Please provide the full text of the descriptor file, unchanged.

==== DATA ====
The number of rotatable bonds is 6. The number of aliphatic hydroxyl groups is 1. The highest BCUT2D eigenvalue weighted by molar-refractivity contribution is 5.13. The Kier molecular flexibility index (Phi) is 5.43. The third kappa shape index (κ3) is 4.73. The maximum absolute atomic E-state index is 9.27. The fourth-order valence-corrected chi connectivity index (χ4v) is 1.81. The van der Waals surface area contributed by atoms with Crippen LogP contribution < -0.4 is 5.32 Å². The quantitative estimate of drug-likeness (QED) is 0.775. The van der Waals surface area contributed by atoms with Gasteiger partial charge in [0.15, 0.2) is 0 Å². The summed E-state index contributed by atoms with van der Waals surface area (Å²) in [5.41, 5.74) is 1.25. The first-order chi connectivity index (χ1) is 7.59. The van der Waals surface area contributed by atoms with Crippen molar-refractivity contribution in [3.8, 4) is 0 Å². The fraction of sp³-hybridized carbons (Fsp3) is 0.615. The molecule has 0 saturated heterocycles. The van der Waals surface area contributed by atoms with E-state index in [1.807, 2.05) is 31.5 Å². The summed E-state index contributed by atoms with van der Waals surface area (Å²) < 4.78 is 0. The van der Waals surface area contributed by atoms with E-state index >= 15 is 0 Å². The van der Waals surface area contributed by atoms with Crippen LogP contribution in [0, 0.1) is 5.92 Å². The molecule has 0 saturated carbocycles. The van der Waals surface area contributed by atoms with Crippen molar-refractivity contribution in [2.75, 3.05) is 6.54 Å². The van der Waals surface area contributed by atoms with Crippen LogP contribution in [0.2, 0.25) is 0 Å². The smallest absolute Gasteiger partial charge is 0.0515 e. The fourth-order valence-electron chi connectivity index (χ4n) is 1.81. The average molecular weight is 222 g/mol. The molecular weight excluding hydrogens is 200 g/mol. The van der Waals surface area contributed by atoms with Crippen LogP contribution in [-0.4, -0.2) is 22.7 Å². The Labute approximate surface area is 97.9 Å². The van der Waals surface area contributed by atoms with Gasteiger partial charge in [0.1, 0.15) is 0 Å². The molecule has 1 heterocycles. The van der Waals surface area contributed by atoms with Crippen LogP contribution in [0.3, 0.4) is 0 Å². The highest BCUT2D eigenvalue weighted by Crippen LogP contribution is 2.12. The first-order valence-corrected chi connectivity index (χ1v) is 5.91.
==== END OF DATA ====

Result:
The number of rotatable bonds is 6. The number of aliphatic hydroxyl groups is 1. The highest BCUT2D eigenvalue weighted by molar-refractivity contribution is 5.13. The Kier molecular flexibility index (Phi) is 5.43. The third kappa shape index (κ3) is 4.73. The maximum absolute atomic E-state index is 9.27. The fourth-order valence-corrected chi connectivity index (χ4v) is 1.81. The van der Waals surface area contributed by atoms with Crippen LogP contribution < -0.4 is 5.32 Å². The quantitative estimate of drug-likeness (QED) is 0.775. The van der Waals surface area contributed by atoms with Gasteiger partial charge in [0.15, 0.2) is 0 Å². The summed E-state index contributed by atoms with van der Waals surface area (Å²) in [5.41, 5.74) is 1.25. The first-order chi connectivity index (χ1) is 7.59. The van der Waals surface area contributed by atoms with Crippen molar-refractivity contribution in [3.8, 4) is 0 Å². The fraction of sp³-hybridized carbons (Fsp3) is 0.615. The molecule has 0 saturated heterocycles. The van der Waals surface area contributed by atoms with E-state index in [1.807, 2.05) is 31.5 Å². The summed E-state index contributed by atoms with van der Waals surface area (Å²) < 4.78 is 0. The van der Waals surface area contributed by atoms with E-state index >= 15 is 0 Å². The van der Waals surface area contributed by atoms with Crippen LogP contribution in [0, 0.1) is 5.92 Å². The molecule has 0 saturated carbocycles. The van der Waals surface area contributed by atoms with Crippen molar-refractivity contribution in [2.75, 3.05) is 6.54 Å². The van der Waals surface area contributed by atoms with Crippen LogP contribution in [0.2, 0.25) is 0 Å². The smallest absolute Gasteiger partial charge is 0.0515 e. The fourth-order valence-electron chi connectivity index (χ4n) is 1.81. The average molecular weight is 222 g/mol. The molecular weight excluding hydrogens is 200 g/mol. The van der Waals surface area contributed by atoms with Crippen LogP contribution in [-0.4, -0.2) is 22.7 Å². The Labute approximate surface area is 97.9 Å². The van der Waals surface area contributed by atoms with Gasteiger partial charge in [0.1, 0.15) is 0 Å². The molecule has 1 heterocycles. The van der Waals surface area contributed by atoms with Crippen LogP contribution in [0.3, 0.4) is 0 Å². The highest BCUT2D eigenvalue weighted by Crippen LogP contribution is 2.12. The first-order valence-corrected chi connectivity index (χ1v) is 5.91.